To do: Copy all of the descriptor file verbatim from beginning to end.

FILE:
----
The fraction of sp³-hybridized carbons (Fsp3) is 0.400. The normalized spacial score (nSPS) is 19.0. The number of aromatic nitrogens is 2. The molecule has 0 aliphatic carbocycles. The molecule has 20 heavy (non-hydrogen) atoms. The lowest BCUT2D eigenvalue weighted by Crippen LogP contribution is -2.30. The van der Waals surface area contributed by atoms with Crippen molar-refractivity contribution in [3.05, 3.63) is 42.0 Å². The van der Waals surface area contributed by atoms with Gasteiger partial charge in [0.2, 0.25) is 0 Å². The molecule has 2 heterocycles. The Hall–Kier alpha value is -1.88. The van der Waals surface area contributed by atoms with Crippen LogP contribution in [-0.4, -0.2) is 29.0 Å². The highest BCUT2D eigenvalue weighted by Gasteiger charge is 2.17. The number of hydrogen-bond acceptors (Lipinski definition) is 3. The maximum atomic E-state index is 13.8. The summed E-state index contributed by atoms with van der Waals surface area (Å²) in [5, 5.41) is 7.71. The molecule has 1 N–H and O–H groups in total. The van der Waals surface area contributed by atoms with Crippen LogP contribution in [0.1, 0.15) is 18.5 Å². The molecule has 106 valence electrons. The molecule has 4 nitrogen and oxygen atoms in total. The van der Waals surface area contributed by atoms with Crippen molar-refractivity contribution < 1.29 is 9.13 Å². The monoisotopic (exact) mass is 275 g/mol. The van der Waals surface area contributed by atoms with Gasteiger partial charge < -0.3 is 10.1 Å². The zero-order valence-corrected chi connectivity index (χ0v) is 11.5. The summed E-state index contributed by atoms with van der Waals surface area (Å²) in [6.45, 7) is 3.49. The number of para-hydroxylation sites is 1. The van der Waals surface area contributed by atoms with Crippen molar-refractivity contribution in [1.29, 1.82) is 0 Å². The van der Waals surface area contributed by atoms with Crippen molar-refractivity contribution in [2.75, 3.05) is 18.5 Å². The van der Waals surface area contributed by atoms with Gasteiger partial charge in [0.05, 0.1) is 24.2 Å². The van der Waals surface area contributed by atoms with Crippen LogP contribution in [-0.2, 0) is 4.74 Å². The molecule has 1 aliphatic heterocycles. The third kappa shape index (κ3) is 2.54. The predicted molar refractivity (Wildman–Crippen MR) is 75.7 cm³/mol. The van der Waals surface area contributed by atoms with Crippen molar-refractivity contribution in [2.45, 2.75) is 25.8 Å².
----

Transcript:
The fraction of sp³-hybridized carbons (Fsp3) is 0.400. The normalized spacial score (nSPS) is 19.0. The number of aromatic nitrogens is 2. The molecule has 0 aliphatic carbocycles. The molecule has 20 heavy (non-hydrogen) atoms. The lowest BCUT2D eigenvalue weighted by Crippen LogP contribution is -2.30. The van der Waals surface area contributed by atoms with Crippen molar-refractivity contribution in [3.05, 3.63) is 42.0 Å². The van der Waals surface area contributed by atoms with Gasteiger partial charge in [0.2, 0.25) is 0 Å². The molecule has 2 heterocycles. The Hall–Kier alpha value is -1.88. The van der Waals surface area contributed by atoms with Crippen LogP contribution in [-0.4, -0.2) is 29.0 Å². The highest BCUT2D eigenvalue weighted by Gasteiger charge is 2.17. The number of hydrogen-bond acceptors (Lipinski definition) is 3. The maximum atomic E-state index is 13.8. The summed E-state index contributed by atoms with van der Waals surface area (Å²) in [5, 5.41) is 7.71. The molecule has 1 N–H and O–H groups in total. The van der Waals surface area contributed by atoms with Crippen LogP contribution in [0.1, 0.15) is 18.5 Å². The molecule has 106 valence electrons. The molecule has 4 nitrogen and oxygen atoms in total. The van der Waals surface area contributed by atoms with Crippen molar-refractivity contribution < 1.29 is 9.13 Å². The monoisotopic (exact) mass is 275 g/mol. The van der Waals surface area contributed by atoms with Gasteiger partial charge < -0.3 is 10.1 Å². The zero-order valence-corrected chi connectivity index (χ0v) is 11.5. The summed E-state index contributed by atoms with van der Waals surface area (Å²) in [6.45, 7) is 3.49. The number of para-hydroxylation sites is 1. The van der Waals surface area contributed by atoms with Crippen molar-refractivity contribution in [1.29, 1.82) is 0 Å². The van der Waals surface area contributed by atoms with Crippen molar-refractivity contribution in [2.75, 3.05) is 18.5 Å². The van der Waals surface area contributed by atoms with Gasteiger partial charge in [0.05, 0.1) is 24.2 Å². The van der Waals surface area contributed by atoms with Crippen LogP contribution in [-0.2, 0) is 4.74 Å². The molecule has 1 aliphatic heterocycles. The third kappa shape index (κ3) is 2.54. The predicted molar refractivity (Wildman–Crippen MR) is 75.7 cm³/mol. The van der Waals surface area contributed by atoms with Crippen molar-refractivity contribution in [2.45, 2.75) is 25.8 Å².